Indexed on: 10 Jul '14Published on: 10 Jul '14Published in: Physiological genomics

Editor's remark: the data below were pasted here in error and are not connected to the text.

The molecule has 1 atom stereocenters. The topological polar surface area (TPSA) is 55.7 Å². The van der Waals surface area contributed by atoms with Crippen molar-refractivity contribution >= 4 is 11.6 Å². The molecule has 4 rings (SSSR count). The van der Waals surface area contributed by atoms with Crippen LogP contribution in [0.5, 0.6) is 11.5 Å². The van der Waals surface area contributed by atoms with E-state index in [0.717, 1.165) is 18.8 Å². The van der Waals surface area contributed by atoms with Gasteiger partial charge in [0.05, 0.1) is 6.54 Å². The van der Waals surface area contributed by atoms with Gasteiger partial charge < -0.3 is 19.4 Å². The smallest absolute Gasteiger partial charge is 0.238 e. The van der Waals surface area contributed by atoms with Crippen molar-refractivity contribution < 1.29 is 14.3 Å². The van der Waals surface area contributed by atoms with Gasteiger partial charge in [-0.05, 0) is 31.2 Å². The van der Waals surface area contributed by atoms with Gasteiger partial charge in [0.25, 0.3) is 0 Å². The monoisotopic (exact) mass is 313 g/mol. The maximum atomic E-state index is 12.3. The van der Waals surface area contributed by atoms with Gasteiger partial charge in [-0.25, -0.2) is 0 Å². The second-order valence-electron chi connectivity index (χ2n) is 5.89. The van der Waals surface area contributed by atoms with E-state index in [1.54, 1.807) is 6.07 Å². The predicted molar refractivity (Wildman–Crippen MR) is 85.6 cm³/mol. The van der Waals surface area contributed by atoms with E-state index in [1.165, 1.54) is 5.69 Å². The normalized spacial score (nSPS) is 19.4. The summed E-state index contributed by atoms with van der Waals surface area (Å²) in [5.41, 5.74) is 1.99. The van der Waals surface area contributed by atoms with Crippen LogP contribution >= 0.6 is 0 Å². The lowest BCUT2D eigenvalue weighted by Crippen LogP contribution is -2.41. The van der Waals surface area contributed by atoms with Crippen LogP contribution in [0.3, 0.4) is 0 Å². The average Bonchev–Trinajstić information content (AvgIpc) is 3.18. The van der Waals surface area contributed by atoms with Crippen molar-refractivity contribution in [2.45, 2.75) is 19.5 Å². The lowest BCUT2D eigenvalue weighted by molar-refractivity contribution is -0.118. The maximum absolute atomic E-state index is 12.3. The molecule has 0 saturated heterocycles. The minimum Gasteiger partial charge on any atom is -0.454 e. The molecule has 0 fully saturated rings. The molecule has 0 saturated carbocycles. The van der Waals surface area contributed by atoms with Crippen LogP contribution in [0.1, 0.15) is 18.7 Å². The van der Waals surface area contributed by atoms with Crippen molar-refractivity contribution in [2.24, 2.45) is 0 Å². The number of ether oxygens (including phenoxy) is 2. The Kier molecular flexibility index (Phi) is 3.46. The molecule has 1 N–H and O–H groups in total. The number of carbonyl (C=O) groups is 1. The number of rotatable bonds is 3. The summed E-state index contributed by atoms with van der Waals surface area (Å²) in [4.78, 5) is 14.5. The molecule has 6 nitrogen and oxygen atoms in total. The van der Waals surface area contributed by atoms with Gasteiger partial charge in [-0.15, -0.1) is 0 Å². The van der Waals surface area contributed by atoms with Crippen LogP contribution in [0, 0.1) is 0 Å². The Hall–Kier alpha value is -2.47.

Scuba diving, characterized by hyperoxia and hyperbaria, could increase reactive oxygen species production which acts as signaling molecules to induce adaptation against oxidative stress. The aim was to study the effects of scuba diving immersion on neutrophil inflammatory response, the induction of oxidative damage, and the NO synthesis.Nine male divers performed a dive at 50 m depth for a total time of 35 min. Blood samples were obtained at rest before the dive, after the dive, and 3 h after the diving session.Markers of oxidative and nitrosative damage, nitrite, and the gene expression of genes related with the synthesis of nitric oxide and lipid mediators, cytokine synthesis, and inflammation were determined in neutrophils.The mRNA levels of genes related with the inflammatory and immune response of neutrophils, except TNF-α, myeloperoxidase, and toll-like receptor (TLR) 2, significantly increased after the recovery period respect to predive and postdive levels. NF-κB, IL-6, and TLR4 gene expression reported significant differences immediately after diving respect to the predive values. Protein nitrotyrosine levels significantly rose after diving and remained high during recovery, whereas no significant differences were reported in malondialdehyde. Neutrophil nitrite levels as indicative of inducible nitric oxide synthase (iNOS) activity progressively increased after diving and recovery. The iNOS protein levels maintained the basal values in all situations.Scuba diving which combines hyperoxia, hyperbaria, and acute exercise induces nitrosative damage with increased nitrotyrosine levels and an inflammatory response in neutrophils.